We are, therefore, of opinion that the judgment should be affirmed, with costs.

3. What Lands Will be Deemed to be Held Adversely.

a. When no color of title in disseisor.1

Proprietors Of The Kennebeck Purchase V. Springer

4 Massachusetts, 416. - 1808.

Parsons, C. J. - The demandants sued the tenant in a writ of entry, counting on their own seisin within thirty years, and demanding the northerly half of lot number thirty-two in the second range of lots, of which they had been disseised by the tenant. On the trial, upon the general issue, the jury found a verdict for the demandants; and the tenant moves for a new trial, because, as he supposes, the verdict was against evidence, which is reported by the judge.

The tenant's title was under a release from James Springer, who as the tenant alleges, entered more than thirty years before, and disseised the demandants; for no evidence was given that James entered claiming any title or right to the land.

The statute of 1786, c. 13, limits the time of suing any real action by a corporation, declaring on its own seisin, to thirty years next after such seisin. And the tenant insists that, by virtue of this statute, the demandants are barred by the disseisin done to them by his releasor in 1775, which is more than thirty years before the test of their writ.

The law upon this subject seems to be very well settled. When a man is once seised of land, his seisin is presumed to continue, until a disseisin is proved. When a man enters on land, claiming a right or title to the same, and acquires a seisin by his entry, his seisin shall extend to the whole parcel, to which he has a right; for, in this case, an entry on part is an entry on the whole. When a man, not claiming any right or title to the land, shall enter on it, he acquires no seisin but by the ouster of him who has seised and he is himself a disseisor. To constitute an ouster of him who was seised, the disseisor must have the actual exclusive occupation of the land, claiming to hold it against him who was seised, or he must actually turn him out of possession. When a disseisor claims to be seised by his entry and occupation, his seisin cannot extend further than his actual exclusive occupation; for no further can the party seised be considered as ousted; for the acts of a wrongdoer must be construed strictly, when he claims a benefit from his own wrong.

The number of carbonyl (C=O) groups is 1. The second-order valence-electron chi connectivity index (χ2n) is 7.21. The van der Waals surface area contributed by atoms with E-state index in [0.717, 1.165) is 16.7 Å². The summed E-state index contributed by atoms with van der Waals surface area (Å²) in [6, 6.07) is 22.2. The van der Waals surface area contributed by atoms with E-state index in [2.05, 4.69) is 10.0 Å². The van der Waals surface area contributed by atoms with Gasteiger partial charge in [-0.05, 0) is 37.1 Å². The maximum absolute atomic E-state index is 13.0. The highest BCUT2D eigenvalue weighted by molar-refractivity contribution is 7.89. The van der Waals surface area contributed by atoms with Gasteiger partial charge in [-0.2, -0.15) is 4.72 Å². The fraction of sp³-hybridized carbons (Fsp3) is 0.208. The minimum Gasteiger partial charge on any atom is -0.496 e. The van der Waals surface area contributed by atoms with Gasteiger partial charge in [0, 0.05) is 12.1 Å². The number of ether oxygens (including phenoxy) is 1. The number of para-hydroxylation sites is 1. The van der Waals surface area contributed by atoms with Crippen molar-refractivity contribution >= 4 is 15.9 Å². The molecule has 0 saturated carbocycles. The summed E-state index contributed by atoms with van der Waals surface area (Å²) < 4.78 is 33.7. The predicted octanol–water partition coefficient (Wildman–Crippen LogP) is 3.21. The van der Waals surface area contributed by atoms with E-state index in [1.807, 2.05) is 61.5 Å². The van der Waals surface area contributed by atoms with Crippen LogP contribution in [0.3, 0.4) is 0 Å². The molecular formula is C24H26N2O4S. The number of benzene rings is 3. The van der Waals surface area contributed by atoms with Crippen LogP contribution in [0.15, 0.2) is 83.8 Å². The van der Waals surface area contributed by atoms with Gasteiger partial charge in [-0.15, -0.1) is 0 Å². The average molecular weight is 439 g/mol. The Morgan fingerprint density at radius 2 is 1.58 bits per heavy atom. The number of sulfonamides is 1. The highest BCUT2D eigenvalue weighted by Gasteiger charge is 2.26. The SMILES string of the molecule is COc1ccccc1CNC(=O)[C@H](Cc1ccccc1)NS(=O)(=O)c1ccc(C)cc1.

1 But in some States entry, with claim of title up to certain boundaries, will lay the foundation for an adverse title to the whole tract, though only part be actually occupied and there be no color of title. Fitch v. Mann, 8 Pa. St. 503. - Ed.

Let us now consider the evidence as applicable to these principles. The demandants proved a title to the tenements demanded and a seisin in 1769. This seisin must be presumed to be continued until they were disseised, as they continued to claim title to the land. James Springer entered on the front lot, numbered thirty-two, in 1775. He continued in the occupation of that lot, improving and fencing a part, and living on it until he died; having, in the year he entered, cause it to be run round by a surveyor, and trees marked on the lines. This land is not demanded. But the notherly half of lot numbered thirty-two on the second range is demanded. And it appears that when he surveyed the front lot in 1775, he at the same time caused the demanded premises to be run round by the surveyor, and the lines marked. There is no evidence that he ever fenced any part of the land demanded until 1792, which is within thirty years, or exercised any act of ownership on it, except that he sometimes cut the grass on a small meadow which was part of it. Having fenced a part in 1792, he conveyed the premises to the tenant, who entered and has occupied the same under his deed ever since.

On considering the evidence, we are satisfied that the demandants were not disseised until 1792, by the entry of the tenant; that the running round the land by a surveyor, and marking the lines by the direction of one who claims no title to the land, is not such an exclusive occupation of the land, as can amount to an ouster or disseisin of the demandants. Neither can the occasional cutting of the grass on the meadow by Springer, who does not appear to have claimed the land, amount to a disseisin.

To constitute a disseisin of the owner of uncultivated lands by the entry and occupation of a party not claiming title to the land, the occupation must be of that nature and notoriety, that the owner may be presumed to know that there is a possession of the land adverse to his title; otherwise a man may be disseised without his knowledge, and the statute of limitations may run against him, while he has no ground to believe that his seisin has been interrupted.

As the tenant set up no title prior to 1792, but relied entirely on the statute as a bar, and as it appears to us, from the facts reported, that the demandants were seised within thirty years next before the teste of their writ, we are of opinion that the conclusion made by the jury from the evidence in the cause was legal, and that their verdict must stand.

b. When disseisin is under color of title.

Stull V. Rich Patch Iron Co

92 Virginia, 253. - 1895. Ejectment by the Rich Patch Iron Co. against Stull.

Buchanan, J. - Upon the first trial of this cause, which is an action of ejectment, there was a verdict in favor of the defendant in the court below, the plaintiff in error here. That verdict was set aside upon the motion of the plaintiff, the defendant in error. To this action of the court the defendant excepted. Upon the next trial, the jury failed to agree, and upon the third and last trial the plaintiff company demurred to the evidence. In this demurrer the court required the defendant to join, and, upon consideration, gave judgment in favor of the plaintiff for the land in controversy, except some twenty acres, which the plaintiff admitted it had no right to recover.